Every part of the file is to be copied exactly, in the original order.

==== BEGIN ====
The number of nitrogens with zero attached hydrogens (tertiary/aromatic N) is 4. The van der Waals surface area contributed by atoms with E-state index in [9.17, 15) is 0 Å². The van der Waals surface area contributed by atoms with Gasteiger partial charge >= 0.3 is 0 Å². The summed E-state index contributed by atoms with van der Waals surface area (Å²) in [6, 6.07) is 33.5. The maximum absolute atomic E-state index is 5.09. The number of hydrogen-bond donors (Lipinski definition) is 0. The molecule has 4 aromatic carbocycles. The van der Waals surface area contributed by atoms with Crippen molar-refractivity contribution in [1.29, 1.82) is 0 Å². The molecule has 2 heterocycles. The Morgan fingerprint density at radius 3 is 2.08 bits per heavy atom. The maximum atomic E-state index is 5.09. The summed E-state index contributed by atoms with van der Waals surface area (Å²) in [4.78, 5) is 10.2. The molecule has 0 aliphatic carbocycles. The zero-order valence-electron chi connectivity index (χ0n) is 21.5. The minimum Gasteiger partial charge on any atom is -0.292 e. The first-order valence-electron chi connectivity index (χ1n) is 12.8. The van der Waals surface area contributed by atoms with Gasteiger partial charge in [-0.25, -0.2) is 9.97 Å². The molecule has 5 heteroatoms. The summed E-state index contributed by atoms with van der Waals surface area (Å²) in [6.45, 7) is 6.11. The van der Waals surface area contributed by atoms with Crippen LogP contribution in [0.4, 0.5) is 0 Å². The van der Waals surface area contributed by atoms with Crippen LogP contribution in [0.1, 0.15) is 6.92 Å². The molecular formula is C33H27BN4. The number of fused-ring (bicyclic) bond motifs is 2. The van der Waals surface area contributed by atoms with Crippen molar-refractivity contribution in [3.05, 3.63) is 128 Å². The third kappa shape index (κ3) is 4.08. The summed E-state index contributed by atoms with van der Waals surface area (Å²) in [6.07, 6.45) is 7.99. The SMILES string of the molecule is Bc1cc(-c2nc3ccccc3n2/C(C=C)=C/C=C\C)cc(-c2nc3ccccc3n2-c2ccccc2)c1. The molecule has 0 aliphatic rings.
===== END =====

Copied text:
The number of nitrogens with zero attached hydrogens (tertiary/aromatic N) is 4. The van der Waals surface area contributed by atoms with E-state index in [9.17, 15) is 0 Å². The van der Waals surface area contributed by atoms with Gasteiger partial charge >= 0.3 is 0 Å². The summed E-state index contributed by atoms with van der Waals surface area (Å²) in [6, 6.07) is 33.5. The maximum absolute atomic E-state index is 5.09. The number of hydrogen-bond donors (Lipinski definition) is 0. The molecule has 4 aromatic carbocycles. The van der Waals surface area contributed by atoms with Crippen molar-refractivity contribution in [1.29, 1.82) is 0 Å². The molecule has 2 heterocycles. The Morgan fingerprint density at radius 3 is 2.08 bits per heavy atom. The maximum atomic E-state index is 5.09. The summed E-state index contributed by atoms with van der Waals surface area (Å²) in [4.78, 5) is 10.2. The molecule has 0 aliphatic carbocycles. The zero-order valence-electron chi connectivity index (χ0n) is 21.5. The minimum Gasteiger partial charge on any atom is -0.292 e. The first-order valence-electron chi connectivity index (χ1n) is 12.8. The van der Waals surface area contributed by atoms with Gasteiger partial charge in [-0.25, -0.2) is 9.97 Å². The molecule has 5 heteroatoms. The summed E-state index contributed by atoms with van der Waals surface area (Å²) in [6.45, 7) is 6.11. The van der Waals surface area contributed by atoms with Crippen LogP contribution in [0.4, 0.5) is 0 Å². The van der Waals surface area contributed by atoms with Crippen LogP contribution in [0.1, 0.15) is 6.92 Å². The molecular formula is C33H27BN4. The number of fused-ring (bicyclic) bond motifs is 2. The van der Waals surface area contributed by atoms with Crippen molar-refractivity contribution in [3.05, 3.63) is 128 Å². The third kappa shape index (κ3) is 4.08. The summed E-state index contributed by atoms with van der Waals surface area (Å²) in [6.07, 6.45) is 7.99. The SMILES string of the molecule is Bc1cc(-c2nc3ccccc3n2/C(C=C)=C/C=C\C)cc(-c2nc3ccccc3n2-c2ccccc2)c1. The molecule has 0 aliphatic rings.